Monday, August 20, 2007


This is really a thick, rich mushroom stew - the lentils and onion providing a complex savoury background to woodland porcini. You would want to eat this on an autumn day after conkering - or a bleak August day blackberrying, as I've just done! It was a recipe that, upon reading and even upon sniffing the simmering pan, I doubted would come together so well as it did. Lentils and mushrooms just make sense, in theory, but this didn't really come together until the very last stages.

I should also say that I have adapted this from a recipe in 'Fagioli'; Judith Barrett's version does not feature ordinary mushrooms. I am serving this with farmhouse bread (picture to follow) and spiced plum crumble. Having soup is a great excuse to eat pudding! This serves two at dinner or four as a starter.

1/2 cup lentils verde, washed and checked over
1 onion, finely chopped
2tbsp olive oil
2 large bay leaves
1 large tomato, chopped
1/2 cup porcini mushrooms, soaked in hot water for 10 minutes
1 cup finely-diced chestnut (ordinary) mushrooms
3 cups hot water

First soak the porcini and set aside. In a soup pan, warm the olive oil and add the onion and bay leaves; stir to soften and sizzle. After a couple of minutes - or when it's ready - add the chopped tomato and mushrooms. Continue to stir until most of the liquid has gone and the vegetables are soft. Drain and finely-chop the porcini and add it to the pan with the green lentils and 4 cups of warm water. Bring to a fierce boil, lid off, and set the timer for 10 minutes. After that, turn the heat down to a gentle putter, and cook for another 35 minutes. You may want to add a little more water to reach the right consistency.

Make sure it's hot, remove the bay leaves and, if you like, garnish with a swirl of cream - it's rich enough to take the dilution - and chopped chives. Or a swirl of truffle oil and chopped rosemary... or whatever you have to hand... if you haven't already started eating!

Thursday, August 02, 2007


The super-sweet red pepper brings something special to hummus, with a throaty kick at the very end. Serve it with raw carrot and toasted pitta, cut into strips. Or you could serve a big dollop with a plate of roasted vegetables - squash, aubergine, tomato - as a simple dinner.

1 can chickpeas, drained (equivalent to 200g cooked chickpeas)
2 heaped dessertspoons Tahini (sesame seed paste, from supermarket)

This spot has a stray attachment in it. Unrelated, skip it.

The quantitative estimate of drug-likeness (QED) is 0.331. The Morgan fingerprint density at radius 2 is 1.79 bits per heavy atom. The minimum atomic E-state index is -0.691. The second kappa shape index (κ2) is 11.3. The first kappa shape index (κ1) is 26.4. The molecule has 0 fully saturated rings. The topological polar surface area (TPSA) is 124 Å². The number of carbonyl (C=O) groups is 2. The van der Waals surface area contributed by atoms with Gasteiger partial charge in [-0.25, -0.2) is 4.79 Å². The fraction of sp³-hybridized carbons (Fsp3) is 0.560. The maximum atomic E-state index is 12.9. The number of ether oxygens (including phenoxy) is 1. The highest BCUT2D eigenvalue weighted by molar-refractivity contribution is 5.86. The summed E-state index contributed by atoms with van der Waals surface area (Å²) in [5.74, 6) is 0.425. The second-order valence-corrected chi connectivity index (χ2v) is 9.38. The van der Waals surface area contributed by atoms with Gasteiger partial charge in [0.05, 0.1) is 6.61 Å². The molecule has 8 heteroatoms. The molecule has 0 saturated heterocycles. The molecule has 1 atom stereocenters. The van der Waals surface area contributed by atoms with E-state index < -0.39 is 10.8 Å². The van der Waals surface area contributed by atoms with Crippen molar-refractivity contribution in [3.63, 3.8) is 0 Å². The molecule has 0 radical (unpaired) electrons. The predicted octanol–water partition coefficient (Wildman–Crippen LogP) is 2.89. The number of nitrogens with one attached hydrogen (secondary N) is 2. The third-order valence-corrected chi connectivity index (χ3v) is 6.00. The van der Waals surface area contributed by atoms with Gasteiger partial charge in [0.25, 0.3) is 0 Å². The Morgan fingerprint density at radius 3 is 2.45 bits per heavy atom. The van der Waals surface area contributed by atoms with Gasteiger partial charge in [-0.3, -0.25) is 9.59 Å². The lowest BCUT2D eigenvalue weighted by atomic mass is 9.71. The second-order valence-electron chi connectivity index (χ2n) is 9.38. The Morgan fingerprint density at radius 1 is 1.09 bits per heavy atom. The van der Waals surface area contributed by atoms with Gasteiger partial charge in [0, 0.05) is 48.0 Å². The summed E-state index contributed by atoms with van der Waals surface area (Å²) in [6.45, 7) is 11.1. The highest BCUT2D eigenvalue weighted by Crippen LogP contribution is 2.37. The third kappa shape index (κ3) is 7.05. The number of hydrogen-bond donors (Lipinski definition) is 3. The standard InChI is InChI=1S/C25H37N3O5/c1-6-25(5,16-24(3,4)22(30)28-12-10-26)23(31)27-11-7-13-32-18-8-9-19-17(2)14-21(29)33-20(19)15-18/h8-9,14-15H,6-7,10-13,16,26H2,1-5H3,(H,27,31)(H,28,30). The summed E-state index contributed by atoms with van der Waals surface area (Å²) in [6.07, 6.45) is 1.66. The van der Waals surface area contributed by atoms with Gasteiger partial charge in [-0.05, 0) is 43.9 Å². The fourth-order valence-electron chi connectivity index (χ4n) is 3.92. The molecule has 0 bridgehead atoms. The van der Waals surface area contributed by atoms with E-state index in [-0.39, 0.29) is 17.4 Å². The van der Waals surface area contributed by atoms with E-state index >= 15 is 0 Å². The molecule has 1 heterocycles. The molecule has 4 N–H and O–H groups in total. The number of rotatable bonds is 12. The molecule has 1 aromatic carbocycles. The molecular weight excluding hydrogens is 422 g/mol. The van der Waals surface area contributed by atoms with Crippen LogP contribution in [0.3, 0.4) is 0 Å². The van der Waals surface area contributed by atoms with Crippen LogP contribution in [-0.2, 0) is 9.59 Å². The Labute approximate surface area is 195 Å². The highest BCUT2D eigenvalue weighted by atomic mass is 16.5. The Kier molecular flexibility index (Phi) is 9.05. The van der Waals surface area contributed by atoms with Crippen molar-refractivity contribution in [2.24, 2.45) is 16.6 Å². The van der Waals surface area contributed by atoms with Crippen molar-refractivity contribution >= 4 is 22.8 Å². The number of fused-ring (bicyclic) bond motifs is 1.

Juice of 1 small lemon
3 cloves garlic, peeled
3 "Peppadew" peppers (from a jar)
2tbsp olive oil
1tsp salt
1tsp pepper

Using a food processor, blend the lemon juice, tahini and garlic with a few of the chickpeas, ensuring the garlic is finely pureed before continuing. Add the olive oil and most of the chickpeas, and blend to a smooth puree. Now add the seasoning, and the rest of the chickpeas, and the peppers, and pulse-chop until you get a textured hummus. Taste to see if it needs more lemon juice or seasoning. If it's too thick, add extra olive oil or a bit of warm water, and pulse to combine.


An oven-simmered tomato sauce, enriched with red wine, stirred into fresh penne and sliced sausages - just the thing for an autumnal sort of summer day. Eat with fresh bread.

1 punnet plum tomatoes (about 500g)
1 onion, sliced
1tsp olive oil
175ml red wine (a rich one like Shiraz)
175ml vegetable stock
4 vegetarian sausages - I like Cauldron's Lincolnshire
2 handfuls penne
Parmesan and fresh bread, to serve

Start a few hours before tea, or the night before. In an ovenproof casserole, soften the onion in the oil very slowly, until translucent. Add the tomatoes, crush with a wooden spoon, then add the lid and leave on a low heat for a few more minutes. Finally tip in the wine and stock, bring to a bubble, then replace the lid. Now you can either leave it on the hob on the lowest heat, or put the casserole into the oven at about 120 deg for anything up to two hours. Either way, keep checking: you want to slowly achieve a thick, reduced sauce with onion pieces that melt into the goo.
You can keep this aside now - until ready to eat. At which point, grill the sausages, then slice roughly, and add to the pan, returning it to a gentle heat. Bring another pan of water to the boil and throw in the penne, then cook for 10 minutes. Finally combine the drained pasta with the sauce, stir well, and serve onto warm plates.

Garnish generously with freshly grated parmesan.